Trading financial markets is not an easy thing to do and sometimes people fail to be successful not because they are not prepared from a technical or fundamental point of view, but because simply they lack the psychological ability to trade. The key to be successful when trading is to win over your worse enemy, and in trading, the worse enemy is you, the trader. Emotions are a key factor when trading and being able to control them is a key factor for everybody. Sometimes it is the decisive factor when taking a trading decision.
Markets are Sum of the Human Behaviour
It is important of course to look at markets as a sum of human behaviors. One of the key elements in trading is to interpret what market did at some point back in time and what they are supposed to do at a future point based on the reactions from the past. The recordings that are coming with this educational series are showing you the psychological levels in trading and how the market is reacting at them. I am talking about round numbers, and the examples offered are for the USDJPY pair when it broke the 100 level to the upside and EURAUD cross pair when it broke the all-important 1.50 level for the first time.
These levels are testing traders on each and every moment as round numbers have the tendency to attract people for entering or exiting a trade. Therefore, when they are reached, the probability for the market to move faster at those levels is quite bigger than otherwise. Knowing that in advance allows one to trade on the contrarian sign. For example, almost always when market is approaching an important level, like the 100 level was for the USDJPY on the move to the upside, it is worth noting that it is usually failing to break the level on the first attempt.
Each Day Before Expiry is a Test
This is being due to the human nature as round numbers attract sellers or buyers, but also due to the ordinary options that are set to expire and round numbers are the values. In other words, if a no touch option at the 100 level is set to expire in ten days then it is most probably that price will not break the level until the option expired. In turn, traders are going to be tested on the emotional part as it may seem impossible that the round number is not broken by a few pips, but again, it is actually most likely.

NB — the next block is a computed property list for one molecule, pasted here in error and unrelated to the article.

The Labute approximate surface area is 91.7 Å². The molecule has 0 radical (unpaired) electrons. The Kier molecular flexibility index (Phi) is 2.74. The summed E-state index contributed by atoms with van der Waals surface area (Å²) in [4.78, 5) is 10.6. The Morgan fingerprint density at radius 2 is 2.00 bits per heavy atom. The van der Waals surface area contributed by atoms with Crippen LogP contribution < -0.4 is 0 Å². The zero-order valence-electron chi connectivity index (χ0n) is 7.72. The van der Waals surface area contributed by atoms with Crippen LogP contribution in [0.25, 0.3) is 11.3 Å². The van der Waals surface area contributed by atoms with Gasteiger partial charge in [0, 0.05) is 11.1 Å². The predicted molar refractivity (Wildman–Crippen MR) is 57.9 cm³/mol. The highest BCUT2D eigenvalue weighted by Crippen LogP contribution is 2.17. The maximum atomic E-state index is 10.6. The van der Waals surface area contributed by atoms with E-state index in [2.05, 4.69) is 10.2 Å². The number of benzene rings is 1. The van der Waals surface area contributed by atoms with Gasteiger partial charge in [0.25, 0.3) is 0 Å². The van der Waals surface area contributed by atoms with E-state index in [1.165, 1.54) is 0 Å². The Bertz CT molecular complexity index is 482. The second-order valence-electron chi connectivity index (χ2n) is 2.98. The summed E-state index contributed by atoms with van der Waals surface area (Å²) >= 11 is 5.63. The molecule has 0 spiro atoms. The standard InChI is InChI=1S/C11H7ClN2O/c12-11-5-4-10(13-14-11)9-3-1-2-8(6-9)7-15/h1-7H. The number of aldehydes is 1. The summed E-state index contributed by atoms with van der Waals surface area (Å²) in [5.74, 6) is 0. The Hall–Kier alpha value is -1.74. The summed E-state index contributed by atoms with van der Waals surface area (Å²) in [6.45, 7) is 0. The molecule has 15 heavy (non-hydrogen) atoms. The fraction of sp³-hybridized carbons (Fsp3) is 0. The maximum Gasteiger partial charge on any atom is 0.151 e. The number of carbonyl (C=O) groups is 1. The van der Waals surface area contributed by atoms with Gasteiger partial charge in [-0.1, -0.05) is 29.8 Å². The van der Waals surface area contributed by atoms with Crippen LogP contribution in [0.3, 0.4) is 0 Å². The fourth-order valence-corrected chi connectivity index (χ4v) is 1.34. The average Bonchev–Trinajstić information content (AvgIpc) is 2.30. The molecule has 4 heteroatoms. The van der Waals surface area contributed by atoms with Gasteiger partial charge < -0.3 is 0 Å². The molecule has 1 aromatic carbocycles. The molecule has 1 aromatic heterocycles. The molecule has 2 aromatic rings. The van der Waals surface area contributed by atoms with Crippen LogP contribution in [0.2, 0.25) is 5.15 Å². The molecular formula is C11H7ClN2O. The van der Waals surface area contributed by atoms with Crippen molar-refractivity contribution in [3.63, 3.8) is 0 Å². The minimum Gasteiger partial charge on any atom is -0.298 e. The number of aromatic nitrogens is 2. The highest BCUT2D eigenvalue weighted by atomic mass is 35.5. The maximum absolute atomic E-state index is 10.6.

This leads to one of the biggest mistakes traders are making, namely overtrading and in binary options overtrading means taking more options that it was intended at the beginning. I mean why would 99.90 not be a good striking price for a call option as the 100 is going to deal eventually? This is the mistake that leads to failures.
Another human nature component that plays tricks on us is related to the feelings one has after the option is being bought and until it expires. This is important because if the option is in the money all the time until the expiration date, then the effect is a thrilling one for the trader and this leads to confidence being built up. Confidence in turn leads to overtrading and you know from the paragraph above what that means.
On the other hand, if the trade is out of the money all the way until the expiration comes and the option is a losing one, then traders have the tendency to lose faith, they blame something else or someone else for the failed trade, etc. In reality, the expiration date should be viewed like a stop loss is being viewed when trading the currency markets in the FX arena. The whole purpose is to get you out of a bad trade if that is the case. Normally one should be neutral but this is easier to tell than done.
All in all, trading is much about finding the right striking price and the expiration date as it is about self-control and discipline. Knowing yourself and what you can do with your mind is sometimes more important than the actual trade as markets are behaving irrational exactly based on the above. Trading the news is even more illogical as algorithms are buying/selling a news report by comparing the actual with the forecasted value. Well, not all news and the interpretation of the news most of the times it is invalidating the first reaction. Let me give you an example.
Let’s assume the Retail Sales in the United States are being released and the outcome is lower than the forecasted number. The logical reaction is that market is going to move to the downside so a trader should look into buying put options. However, a lot of times the first reaction is completely retraced as algorithms are all about hitting and breaking stops at important support and resistance levels. Read more about some of the psychological biases that skew our rationality.